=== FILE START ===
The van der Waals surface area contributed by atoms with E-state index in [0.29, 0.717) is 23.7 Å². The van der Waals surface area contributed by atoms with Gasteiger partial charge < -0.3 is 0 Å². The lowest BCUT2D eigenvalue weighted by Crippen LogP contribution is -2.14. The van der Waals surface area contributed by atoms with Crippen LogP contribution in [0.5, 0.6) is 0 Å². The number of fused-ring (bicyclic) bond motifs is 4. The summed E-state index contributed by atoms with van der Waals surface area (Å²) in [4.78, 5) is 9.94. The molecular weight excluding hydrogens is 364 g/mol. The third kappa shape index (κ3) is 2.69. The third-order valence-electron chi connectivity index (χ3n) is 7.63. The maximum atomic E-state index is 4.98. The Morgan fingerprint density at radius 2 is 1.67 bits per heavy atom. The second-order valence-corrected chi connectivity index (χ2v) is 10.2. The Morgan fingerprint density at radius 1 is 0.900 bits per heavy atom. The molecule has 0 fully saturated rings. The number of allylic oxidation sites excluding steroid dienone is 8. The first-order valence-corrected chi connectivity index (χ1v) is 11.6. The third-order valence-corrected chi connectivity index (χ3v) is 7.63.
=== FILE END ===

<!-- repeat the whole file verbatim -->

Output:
The van der Waals surface area contributed by atoms with E-state index in [0.29, 0.717) is 23.7 Å². The van der Waals surface area contributed by atoms with Gasteiger partial charge < -0.3 is 0 Å². The lowest BCUT2D eigenvalue weighted by Crippen LogP contribution is -2.14. The van der Waals surface area contributed by atoms with Crippen LogP contribution in [0.5, 0.6) is 0 Å². The number of fused-ring (bicyclic) bond motifs is 4. The summed E-state index contributed by atoms with van der Waals surface area (Å²) in [4.78, 5) is 9.94. The molecular weight excluding hydrogens is 364 g/mol. The third kappa shape index (κ3) is 2.69. The third-order valence-electron chi connectivity index (χ3n) is 7.63. The maximum atomic E-state index is 4.98. The Morgan fingerprint density at radius 2 is 1.67 bits per heavy atom. The second-order valence-corrected chi connectivity index (χ2v) is 10.2. The Morgan fingerprint density at radius 1 is 0.900 bits per heavy atom. The molecule has 0 fully saturated rings. The number of allylic oxidation sites excluding steroid dienone is 8. The first-order valence-corrected chi connectivity index (χ1v) is 11.6. The third-order valence-corrected chi connectivity index (χ3v) is 7.63.